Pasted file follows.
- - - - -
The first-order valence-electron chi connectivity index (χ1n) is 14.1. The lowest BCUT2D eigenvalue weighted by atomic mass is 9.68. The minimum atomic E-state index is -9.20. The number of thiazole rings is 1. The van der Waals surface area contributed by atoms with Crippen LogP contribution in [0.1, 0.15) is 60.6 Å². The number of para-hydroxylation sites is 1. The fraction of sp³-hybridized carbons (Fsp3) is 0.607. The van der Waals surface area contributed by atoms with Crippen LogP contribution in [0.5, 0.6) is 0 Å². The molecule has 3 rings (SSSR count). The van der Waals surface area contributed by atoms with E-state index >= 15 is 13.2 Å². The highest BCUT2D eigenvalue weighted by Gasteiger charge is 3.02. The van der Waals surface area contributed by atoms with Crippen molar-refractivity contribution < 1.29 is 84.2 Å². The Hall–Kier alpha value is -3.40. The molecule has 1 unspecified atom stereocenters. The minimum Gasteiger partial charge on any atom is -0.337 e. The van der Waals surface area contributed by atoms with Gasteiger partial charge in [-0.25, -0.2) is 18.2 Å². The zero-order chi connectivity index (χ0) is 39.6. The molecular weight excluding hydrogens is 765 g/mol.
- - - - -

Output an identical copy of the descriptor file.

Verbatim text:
The first-order valence-electron chi connectivity index (χ1n) is 14.1. The lowest BCUT2D eigenvalue weighted by atomic mass is 9.68. The minimum atomic E-state index is -9.20. The number of thiazole rings is 1. The van der Waals surface area contributed by atoms with Crippen LogP contribution in [0.1, 0.15) is 60.6 Å². The number of para-hydroxylation sites is 1. The fraction of sp³-hybridized carbons (Fsp3) is 0.607. The van der Waals surface area contributed by atoms with Crippen LogP contribution in [0.5, 0.6) is 0 Å². The molecule has 3 rings (SSSR count). The van der Waals surface area contributed by atoms with E-state index >= 15 is 13.2 Å². The highest BCUT2D eigenvalue weighted by Gasteiger charge is 3.02. The van der Waals surface area contributed by atoms with Crippen molar-refractivity contribution < 1.29 is 84.2 Å². The Hall–Kier alpha value is -3.40. The molecule has 1 unspecified atom stereocenters. The minimum Gasteiger partial charge on any atom is -0.337 e. The van der Waals surface area contributed by atoms with Gasteiger partial charge in [-0.25, -0.2) is 18.2 Å². The zero-order chi connectivity index (χ0) is 39.6. The molecular weight excluding hydrogens is 765 g/mol.